Met officer keeps job after sharing murder meme during Everard search

Met officer keeps job after sharing murder meme during Everard search
IOPC has investigated claims of inappropriate messaging after Everard’s disappearance

A Metropolitan Police officer will keep his job after allegedly sharing a “highly offensive” meme with colleagues about the kidnap and murder of Sarah Everard while the search for her was ongoing.

The probationary constable is one of five officers from four forces faced with disciplinary action after investigations by the Independent Office for Police Conduct (IOPC) into social media messages about the killing.

The IOPC said the officer would face a misconduct meeting after allegedly sharing the meme. He was found to have been off duty at the time it was shared, though he later staffed a police cordon in the search for Ms Everard.

He does not face being sacked as he has not been charged with the more serious offence of gross misconduct.

Another probationary constable in the Met will be subject to a misconduct meeting for allegedly sharing the meme and “failing to challenge it”.

The IOPC also looked into allegations that seven officers from other forces breached standards by using the encrypted messaging app Signal to share information on the prosecution of Wayne Couzens, who was given a whole life sentence after pleading guilty to the kidnap, rape and murder of Ms Everard.

A Dorset Police officer, who was on secondment from the force, will face a gross misconduct hearing after being accused of posting details of the interview Couzens gave under caution, several months before the information could be made public.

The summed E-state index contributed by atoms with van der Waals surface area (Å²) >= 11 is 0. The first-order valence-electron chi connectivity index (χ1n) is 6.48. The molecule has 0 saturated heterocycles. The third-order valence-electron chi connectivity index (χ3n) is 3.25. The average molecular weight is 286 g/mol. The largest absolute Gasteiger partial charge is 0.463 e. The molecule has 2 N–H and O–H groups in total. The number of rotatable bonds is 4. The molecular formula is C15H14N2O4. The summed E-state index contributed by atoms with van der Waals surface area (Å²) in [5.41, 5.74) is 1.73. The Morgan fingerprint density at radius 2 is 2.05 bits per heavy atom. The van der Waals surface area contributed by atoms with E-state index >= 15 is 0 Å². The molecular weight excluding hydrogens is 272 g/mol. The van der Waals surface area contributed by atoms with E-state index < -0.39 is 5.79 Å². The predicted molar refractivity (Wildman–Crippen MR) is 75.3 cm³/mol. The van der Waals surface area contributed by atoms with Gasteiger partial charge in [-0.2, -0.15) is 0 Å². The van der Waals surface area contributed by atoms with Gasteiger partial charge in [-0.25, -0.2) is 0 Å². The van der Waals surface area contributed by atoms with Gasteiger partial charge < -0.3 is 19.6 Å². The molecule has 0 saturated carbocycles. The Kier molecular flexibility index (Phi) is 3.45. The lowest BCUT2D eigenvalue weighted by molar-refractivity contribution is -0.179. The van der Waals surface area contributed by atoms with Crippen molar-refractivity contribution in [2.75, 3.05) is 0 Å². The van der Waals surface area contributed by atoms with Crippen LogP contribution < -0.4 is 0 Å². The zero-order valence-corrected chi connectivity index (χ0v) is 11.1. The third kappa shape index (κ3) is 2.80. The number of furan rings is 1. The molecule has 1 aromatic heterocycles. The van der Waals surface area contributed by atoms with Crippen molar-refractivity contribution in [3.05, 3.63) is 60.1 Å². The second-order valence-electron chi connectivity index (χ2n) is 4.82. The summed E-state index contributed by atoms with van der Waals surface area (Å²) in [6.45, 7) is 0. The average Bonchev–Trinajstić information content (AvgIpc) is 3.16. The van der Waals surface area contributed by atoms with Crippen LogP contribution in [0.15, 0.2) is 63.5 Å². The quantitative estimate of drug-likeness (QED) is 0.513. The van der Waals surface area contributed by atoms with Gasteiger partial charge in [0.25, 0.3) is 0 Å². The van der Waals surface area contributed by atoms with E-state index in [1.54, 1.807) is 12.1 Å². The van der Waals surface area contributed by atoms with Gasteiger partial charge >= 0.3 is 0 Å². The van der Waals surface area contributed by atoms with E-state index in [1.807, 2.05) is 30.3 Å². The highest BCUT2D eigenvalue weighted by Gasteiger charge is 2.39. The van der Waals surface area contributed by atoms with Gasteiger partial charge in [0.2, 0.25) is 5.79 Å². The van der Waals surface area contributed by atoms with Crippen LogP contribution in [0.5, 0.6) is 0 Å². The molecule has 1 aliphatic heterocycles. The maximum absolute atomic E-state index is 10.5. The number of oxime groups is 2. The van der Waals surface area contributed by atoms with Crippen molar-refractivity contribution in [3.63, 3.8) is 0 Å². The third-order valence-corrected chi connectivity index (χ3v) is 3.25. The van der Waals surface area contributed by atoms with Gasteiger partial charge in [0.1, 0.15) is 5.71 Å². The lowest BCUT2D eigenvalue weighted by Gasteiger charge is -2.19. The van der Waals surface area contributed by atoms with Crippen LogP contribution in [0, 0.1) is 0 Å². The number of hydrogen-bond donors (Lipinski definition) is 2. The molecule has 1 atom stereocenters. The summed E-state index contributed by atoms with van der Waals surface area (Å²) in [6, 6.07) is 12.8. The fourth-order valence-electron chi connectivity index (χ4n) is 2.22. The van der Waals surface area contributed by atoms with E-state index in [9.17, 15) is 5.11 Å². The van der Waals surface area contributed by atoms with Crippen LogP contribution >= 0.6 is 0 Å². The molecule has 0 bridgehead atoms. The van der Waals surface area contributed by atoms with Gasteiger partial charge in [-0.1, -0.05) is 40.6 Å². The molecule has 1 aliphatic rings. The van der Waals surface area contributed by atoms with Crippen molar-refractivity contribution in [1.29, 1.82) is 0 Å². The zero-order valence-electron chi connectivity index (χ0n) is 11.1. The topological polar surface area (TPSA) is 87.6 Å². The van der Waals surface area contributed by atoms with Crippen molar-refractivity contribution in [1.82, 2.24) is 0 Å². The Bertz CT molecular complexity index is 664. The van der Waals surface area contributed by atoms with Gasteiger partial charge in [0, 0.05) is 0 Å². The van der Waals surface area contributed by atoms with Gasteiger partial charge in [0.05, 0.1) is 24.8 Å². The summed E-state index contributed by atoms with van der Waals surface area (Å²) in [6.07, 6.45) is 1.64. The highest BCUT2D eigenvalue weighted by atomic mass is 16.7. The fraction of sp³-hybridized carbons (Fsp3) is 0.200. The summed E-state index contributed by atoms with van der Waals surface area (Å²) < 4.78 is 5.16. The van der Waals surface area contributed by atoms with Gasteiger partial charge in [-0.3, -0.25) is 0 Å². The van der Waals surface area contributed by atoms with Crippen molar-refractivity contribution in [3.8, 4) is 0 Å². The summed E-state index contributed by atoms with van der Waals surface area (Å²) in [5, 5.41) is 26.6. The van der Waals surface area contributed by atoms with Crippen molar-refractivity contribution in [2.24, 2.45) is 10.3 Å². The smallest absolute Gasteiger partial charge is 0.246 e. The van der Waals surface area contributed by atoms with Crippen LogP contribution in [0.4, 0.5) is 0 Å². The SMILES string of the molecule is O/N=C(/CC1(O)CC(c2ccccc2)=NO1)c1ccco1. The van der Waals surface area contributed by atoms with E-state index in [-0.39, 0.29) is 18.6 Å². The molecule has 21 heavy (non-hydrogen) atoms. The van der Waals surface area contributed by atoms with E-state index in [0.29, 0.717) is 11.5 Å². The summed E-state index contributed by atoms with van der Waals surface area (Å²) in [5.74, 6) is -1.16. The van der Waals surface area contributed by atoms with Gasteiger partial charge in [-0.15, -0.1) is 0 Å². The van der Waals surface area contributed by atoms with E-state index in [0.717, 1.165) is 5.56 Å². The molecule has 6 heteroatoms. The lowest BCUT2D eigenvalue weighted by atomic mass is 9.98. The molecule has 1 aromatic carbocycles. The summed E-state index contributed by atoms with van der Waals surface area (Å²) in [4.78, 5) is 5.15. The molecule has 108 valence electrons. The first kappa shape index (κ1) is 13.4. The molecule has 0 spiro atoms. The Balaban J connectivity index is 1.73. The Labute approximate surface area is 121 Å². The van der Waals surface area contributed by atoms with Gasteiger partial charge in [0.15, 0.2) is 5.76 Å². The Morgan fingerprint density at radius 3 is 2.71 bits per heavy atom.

The IOPC said the messages would have been a discredit to the police service and could have interfered with the course of justice if they had reached the public domain. The watchdog said it considered where there was a “legitimate policing purpose” in sharing the information.

The investigation indicated officers from other forces had “joined in the conversation, endorsing comments made by others and making unprofessional remarks about Couzens”, the IOPC said.

It said the actions of two others in the chat, from Sussex and Avon and Somerset forces, warranted misconduct meetings.

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The Sussex officer was cleared of misconduct at a meeting earlier this week but will undergo “reflective practice”. The Avon and Somerset officer still faces a meeting.

Sal Naseem, IOPC regional director, said: “The allegations involved in these two investigations, if proven, have the capacity to further undermine public confidence in policing.”

He also said the IOPC warned in April this year about “the unacceptable use of social media by officers based on a number of cases involving the posting of offensive and inappropriate material”.

Investigations continue into the conduct of five officers, three from the Met, one from Norfolk Constabulary and one from the Civil Nuclear Constabulary, and one former Met officer over allegations they sent misogynistic, racist and homophobic WhatsApp messages between March and October 2019.

The IOPC is also still looking into how Kent Police in 2015, and the Met this year, handled allegations of indecent exposure which have been linked to Couzens.

Additional reporting by PA


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